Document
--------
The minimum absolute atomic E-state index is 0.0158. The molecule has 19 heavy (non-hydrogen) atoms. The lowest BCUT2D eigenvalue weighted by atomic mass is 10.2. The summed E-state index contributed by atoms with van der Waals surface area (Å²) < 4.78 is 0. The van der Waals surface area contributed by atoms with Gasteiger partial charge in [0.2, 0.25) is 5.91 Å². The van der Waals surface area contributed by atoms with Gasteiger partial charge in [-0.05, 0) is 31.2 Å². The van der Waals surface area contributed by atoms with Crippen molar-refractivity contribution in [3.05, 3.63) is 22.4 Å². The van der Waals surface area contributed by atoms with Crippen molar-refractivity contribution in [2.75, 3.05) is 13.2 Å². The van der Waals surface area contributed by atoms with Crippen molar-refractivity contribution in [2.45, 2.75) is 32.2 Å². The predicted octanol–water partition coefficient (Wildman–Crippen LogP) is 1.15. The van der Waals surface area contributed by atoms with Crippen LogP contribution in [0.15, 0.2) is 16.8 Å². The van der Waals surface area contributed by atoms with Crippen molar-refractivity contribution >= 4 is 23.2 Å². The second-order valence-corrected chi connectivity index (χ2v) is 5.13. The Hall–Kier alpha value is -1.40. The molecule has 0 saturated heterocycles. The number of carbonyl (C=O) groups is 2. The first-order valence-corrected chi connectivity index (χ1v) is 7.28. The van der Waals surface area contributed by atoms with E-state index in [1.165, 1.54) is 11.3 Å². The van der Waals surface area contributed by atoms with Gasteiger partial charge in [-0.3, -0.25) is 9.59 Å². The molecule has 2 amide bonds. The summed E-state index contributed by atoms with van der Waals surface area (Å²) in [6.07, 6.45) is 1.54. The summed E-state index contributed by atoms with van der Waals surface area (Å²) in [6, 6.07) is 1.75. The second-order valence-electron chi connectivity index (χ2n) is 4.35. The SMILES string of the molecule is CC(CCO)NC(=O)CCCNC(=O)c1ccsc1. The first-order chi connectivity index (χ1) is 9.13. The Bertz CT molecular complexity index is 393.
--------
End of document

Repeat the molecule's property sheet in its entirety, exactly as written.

The minimum absolute atomic E-state index is 0.0158. The molecule has 19 heavy (non-hydrogen) atoms. The lowest BCUT2D eigenvalue weighted by atomic mass is 10.2. The summed E-state index contributed by atoms with van der Waals surface area (Å²) < 4.78 is 0. The van der Waals surface area contributed by atoms with Gasteiger partial charge in [0.2, 0.25) is 5.91 Å². The van der Waals surface area contributed by atoms with Gasteiger partial charge in [-0.05, 0) is 31.2 Å². The van der Waals surface area contributed by atoms with Crippen molar-refractivity contribution in [3.05, 3.63) is 22.4 Å². The van der Waals surface area contributed by atoms with Crippen molar-refractivity contribution in [2.75, 3.05) is 13.2 Å². The van der Waals surface area contributed by atoms with Crippen molar-refractivity contribution in [2.45, 2.75) is 32.2 Å². The predicted octanol–water partition coefficient (Wildman–Crippen LogP) is 1.15. The van der Waals surface area contributed by atoms with Crippen LogP contribution in [0.15, 0.2) is 16.8 Å². The van der Waals surface area contributed by atoms with Crippen molar-refractivity contribution >= 4 is 23.2 Å². The second-order valence-corrected chi connectivity index (χ2v) is 5.13. The Hall–Kier alpha value is -1.40. The molecule has 0 saturated heterocycles. The number of carbonyl (C=O) groups is 2. The first-order valence-corrected chi connectivity index (χ1v) is 7.28. The van der Waals surface area contributed by atoms with E-state index in [1.165, 1.54) is 11.3 Å². The van der Waals surface area contributed by atoms with Gasteiger partial charge in [-0.3, -0.25) is 9.59 Å². The molecule has 2 amide bonds. The summed E-state index contributed by atoms with van der Waals surface area (Å²) in [6.07, 6.45) is 1.54. The summed E-state index contributed by atoms with van der Waals surface area (Å²) in [6, 6.07) is 1.75. The second-order valence-electron chi connectivity index (χ2n) is 4.35. The SMILES string of the molecule is CC(CCO)NC(=O)CCCNC(=O)c1ccsc1. The first-order chi connectivity index (χ1) is 9.13. The Bertz CT molecular complexity index is 393.